Observations of an Expat: Cold War Memory Lane

October 5, 2018 Europe , Opinion , OPINION/NEWS , Russia , United States

Reuters photo



Tom Arms



Cold War Memory Lane is being resurfaced with a fresh alphabet soup of nuclear weapons, treaty breaches, renewed bellicosity, cyber attacks and even assassination.


Putin’s Russia has been branded a “pariah state” by British defence Secretary Jeremy Hunt and Kay Bailey Hutchison, Washington’s Permanent Representative to NATO has threatened to “take out” the latest generation of Russian intermediate-range nuclear weapons.


Of course, we are not back in 1945. Then a prostate Western Europe was in danger of being overrun by a Soviet war machine whose authoritarian government made no secret of its aim of overthrowing capitalism and the democratic structures that supported it.


The political and economic collapse of the Soviet Union pushed the frontline between the West and Russia right up against the Russian border. Europe is now an economic powerhouse, although it remains a stunted midget in military terms. It continues to need American protection as much as America needs European markets and political support which is why NATO remains relevant.


The initial American reaction to Soviet aggression in the Cold War was to deploy troops and nuclear capable aircraft in Western Europe as a counter to superior Soviet conventional forces. The message was clear: Attack Western Europe and you will be delayed by conventional forces long enough for atomic bombs to wipe out your cities a la Hiroshima and Nagasaki.


Then the Soviets developed their own atomic/nuclear weapons and the starting pistol for the arms race was fired. In an atmosphere of mutual paranoia and distrust, both sides developed a frightening array of nuclear weapons that could be delivered by aircraft, fired from ships and submarines or mobile land launchers or fixed missile siloes. Both sides refused to slow their pace until they came within sight of the finishing line and saw the terrifying prospect of a nuclear wasteland beyond.


The result was a series of first strategies and then negotiations. First was the Balance of Terror. This was followed by the theory of Mutual Assured Destruction (MAD). Then there was the 1972 Anti-Ballistic Missile Treaty (ABM) which prevented either side from wiping out the other before they could respond (known as first-strike capability). This coincided with and was followed by negotiated limits on the strategic arsenals of the two super powers: The 1972 SALT I (Strategic Arms Limitation) Treaty and the 1979 SALT II Treaty. Then there was the 1987 INF (Intermediate Range Nuclear Forces) Treaty, and finally, as the Soviet Union imploded and collapsed, the 1993 CFE (Conventional Armed Forces in Europe) Treaty and the 1993 CWC (Chemical Weapons Convention) banning the manufacture of chemical weapons.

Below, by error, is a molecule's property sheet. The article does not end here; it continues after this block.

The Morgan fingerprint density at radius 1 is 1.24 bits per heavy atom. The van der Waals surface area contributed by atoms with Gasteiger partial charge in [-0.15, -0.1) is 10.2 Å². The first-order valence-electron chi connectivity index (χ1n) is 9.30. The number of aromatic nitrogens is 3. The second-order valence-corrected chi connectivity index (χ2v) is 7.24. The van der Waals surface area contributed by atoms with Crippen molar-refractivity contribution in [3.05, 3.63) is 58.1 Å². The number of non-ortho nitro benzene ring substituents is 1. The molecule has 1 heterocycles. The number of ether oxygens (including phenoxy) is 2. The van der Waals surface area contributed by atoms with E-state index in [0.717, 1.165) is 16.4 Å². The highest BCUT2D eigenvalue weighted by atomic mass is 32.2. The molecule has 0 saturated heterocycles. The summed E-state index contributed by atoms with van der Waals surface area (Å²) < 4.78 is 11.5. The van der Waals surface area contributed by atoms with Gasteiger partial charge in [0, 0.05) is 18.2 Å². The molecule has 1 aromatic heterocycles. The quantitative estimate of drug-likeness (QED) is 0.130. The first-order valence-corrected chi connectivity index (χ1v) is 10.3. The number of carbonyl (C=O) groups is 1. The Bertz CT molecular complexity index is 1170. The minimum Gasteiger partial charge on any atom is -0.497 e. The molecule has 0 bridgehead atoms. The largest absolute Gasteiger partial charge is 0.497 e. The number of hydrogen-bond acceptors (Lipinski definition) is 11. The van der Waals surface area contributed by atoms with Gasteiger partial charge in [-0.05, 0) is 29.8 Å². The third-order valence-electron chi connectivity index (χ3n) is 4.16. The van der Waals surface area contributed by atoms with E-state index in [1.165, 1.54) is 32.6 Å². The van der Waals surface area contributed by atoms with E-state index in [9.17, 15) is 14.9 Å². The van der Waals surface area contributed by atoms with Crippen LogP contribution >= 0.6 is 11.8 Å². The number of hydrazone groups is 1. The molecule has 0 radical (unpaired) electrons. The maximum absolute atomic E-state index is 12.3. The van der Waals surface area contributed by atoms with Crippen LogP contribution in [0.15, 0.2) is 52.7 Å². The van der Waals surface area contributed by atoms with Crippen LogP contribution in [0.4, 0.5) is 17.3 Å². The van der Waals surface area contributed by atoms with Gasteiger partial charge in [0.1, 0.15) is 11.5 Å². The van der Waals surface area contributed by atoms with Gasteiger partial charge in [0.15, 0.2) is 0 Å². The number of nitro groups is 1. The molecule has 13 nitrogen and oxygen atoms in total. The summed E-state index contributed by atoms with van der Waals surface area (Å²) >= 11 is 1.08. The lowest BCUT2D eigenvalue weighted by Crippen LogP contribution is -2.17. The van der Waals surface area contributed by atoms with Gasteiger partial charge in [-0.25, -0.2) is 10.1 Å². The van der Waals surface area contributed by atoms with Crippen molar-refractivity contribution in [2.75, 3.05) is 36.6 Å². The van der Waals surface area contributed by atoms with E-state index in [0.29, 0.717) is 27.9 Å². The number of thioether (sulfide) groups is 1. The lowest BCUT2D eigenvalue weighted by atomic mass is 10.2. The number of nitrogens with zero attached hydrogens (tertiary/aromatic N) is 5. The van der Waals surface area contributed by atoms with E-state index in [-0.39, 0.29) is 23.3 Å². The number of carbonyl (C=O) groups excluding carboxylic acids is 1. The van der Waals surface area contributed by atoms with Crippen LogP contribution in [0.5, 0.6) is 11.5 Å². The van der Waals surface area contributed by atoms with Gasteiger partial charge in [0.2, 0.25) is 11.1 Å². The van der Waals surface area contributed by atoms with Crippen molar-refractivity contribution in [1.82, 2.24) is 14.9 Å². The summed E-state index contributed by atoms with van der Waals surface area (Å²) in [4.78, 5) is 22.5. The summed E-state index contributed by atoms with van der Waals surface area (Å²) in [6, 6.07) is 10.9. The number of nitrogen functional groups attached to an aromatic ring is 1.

All of these treaties together were the carefully constructed diplomatic tapestry which helped to bring an end to the Cold War. Then it started to unravel in December 2001. As part of the response to 9/11, George W. Bush announced that the US was withdrawing from the ABM Treaty. He said they needed protection from possible rogue nuclear states. Russia’s parlous economic and political condition dictated a muted response from Moscow. But Russian eyebrows were raised and the move was filed away in the paranoia cabinet, along with the American decision to move conventional forces into Poland and Romania—countries which Moscow has long considered to be their backyard as well as the military front door to the Russian steppes.


In response Putin, in 2008, started to breach the INF Treaty by starting to deploy a series of intermediate-range nuclear Missiles (SSC-8, R-500 and 9K 720 Iskander) with ranges of up to 3,100 miles. Every European country was now threatened. When the Soviets employed the same tactics the US responded with the deployment of cruise and Pershing missiles. These were withdrawn under the terms of the 1987 INF Treaty, and the Russian intermediate range missiles were dismantled.


Communism is no longer the guiding light of the Kremlin. But Russia remains an ideological threat. Marxist-Leninism has been replaced by an authoritarian Russian nationalism led by an oligarchical kleptocracy that needs to dominate Europe and decouple it from America in order to survive in its present form. The deployment of the intermediate-range nuclear weapons along with cyber attacks and assassinations are all part and parcel of a strategy which mirrors that of the Cold War Soviet Union.





Tom Arms

I am a journalist, entrepreneur and historian with extensive experience in print, web and broadcast journalism. I started as a diplomatic correspondent, wrote several books (The Falklands Crisis, World Elections On File and the Encyclopedia of the Cold War), and then in 1987 started my own business (Future Events News Service, www.fensinformation.com) which over 25 years established itself as the world and UK media’s diary. Our strapline was: “We set the world’s news agenda.” I sold FENS in December 2012 but retained the exclusive broadcast rights to all of FENS data. To exploit these rights I set up LookAhead TV which produces unique programmes which “Broadcasts Tomorrow Today” so that viewers can “Plan to Participate.” LookAhead has appeared regularly on Vox Africa, Radio Tatras International, The Conversation and Voice of Africa Radio.

In addition to being a syndicated broadcaster and columnist on global affairs, Tom is also available for speaking engagements and can be contacted on TwitterLinkedin and email[email protected].

Editor review


No Comments Yet!

You can be first to comment this post!

Leave a Reply

This site uses Akismet to reduce spam. Learn how your comment data is processed.